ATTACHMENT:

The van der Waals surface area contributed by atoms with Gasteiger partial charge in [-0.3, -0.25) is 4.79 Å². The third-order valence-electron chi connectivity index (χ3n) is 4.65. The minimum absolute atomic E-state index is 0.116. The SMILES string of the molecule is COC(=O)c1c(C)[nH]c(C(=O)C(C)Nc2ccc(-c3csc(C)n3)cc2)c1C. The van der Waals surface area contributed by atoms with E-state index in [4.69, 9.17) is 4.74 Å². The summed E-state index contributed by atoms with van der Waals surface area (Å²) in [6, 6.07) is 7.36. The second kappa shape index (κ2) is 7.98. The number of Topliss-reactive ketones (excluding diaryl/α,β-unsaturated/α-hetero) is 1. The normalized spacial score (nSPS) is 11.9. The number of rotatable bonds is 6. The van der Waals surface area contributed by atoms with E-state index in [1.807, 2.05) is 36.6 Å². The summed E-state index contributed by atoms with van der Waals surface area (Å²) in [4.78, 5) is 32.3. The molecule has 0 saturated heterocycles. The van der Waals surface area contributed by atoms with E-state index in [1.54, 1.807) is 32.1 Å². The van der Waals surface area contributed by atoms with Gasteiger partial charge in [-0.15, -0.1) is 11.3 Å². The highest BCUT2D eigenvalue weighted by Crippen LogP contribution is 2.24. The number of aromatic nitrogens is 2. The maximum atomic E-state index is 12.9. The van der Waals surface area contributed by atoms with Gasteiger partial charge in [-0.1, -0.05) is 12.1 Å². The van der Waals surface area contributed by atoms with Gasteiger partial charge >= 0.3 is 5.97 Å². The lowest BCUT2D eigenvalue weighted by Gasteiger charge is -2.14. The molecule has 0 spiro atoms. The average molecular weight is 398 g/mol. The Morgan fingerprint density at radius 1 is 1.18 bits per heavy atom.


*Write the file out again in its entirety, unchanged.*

The van der Waals surface area contributed by atoms with Gasteiger partial charge in [-0.3, -0.25) is 4.79 Å². The third-order valence-electron chi connectivity index (χ3n) is 4.65. The minimum absolute atomic E-state index is 0.116. The SMILES string of the molecule is COC(=O)c1c(C)[nH]c(C(=O)C(C)Nc2ccc(-c3csc(C)n3)cc2)c1C. The van der Waals surface area contributed by atoms with E-state index in [4.69, 9.17) is 4.74 Å². The summed E-state index contributed by atoms with van der Waals surface area (Å²) in [6, 6.07) is 7.36. The second kappa shape index (κ2) is 7.98. The number of Topliss-reactive ketones (excluding diaryl/α,β-unsaturated/α-hetero) is 1. The normalized spacial score (nSPS) is 11.9. The number of rotatable bonds is 6. The van der Waals surface area contributed by atoms with E-state index in [1.807, 2.05) is 36.6 Å². The summed E-state index contributed by atoms with van der Waals surface area (Å²) in [4.78, 5) is 32.3. The molecule has 0 saturated heterocycles. The van der Waals surface area contributed by atoms with E-state index in [1.54, 1.807) is 32.1 Å². The van der Waals surface area contributed by atoms with Gasteiger partial charge in [-0.15, -0.1) is 11.3 Å². The highest BCUT2D eigenvalue weighted by Crippen LogP contribution is 2.24. The number of aromatic nitrogens is 2. The maximum atomic E-state index is 12.9. The van der Waals surface area contributed by atoms with Gasteiger partial charge in [-0.1, -0.05) is 12.1 Å². The van der Waals surface area contributed by atoms with Gasteiger partial charge >= 0.3 is 5.97 Å². The lowest BCUT2D eigenvalue weighted by Gasteiger charge is -2.14. The molecule has 0 spiro atoms. The average molecular weight is 398 g/mol. The Morgan fingerprint density at radius 1 is 1.18 bits per heavy atom.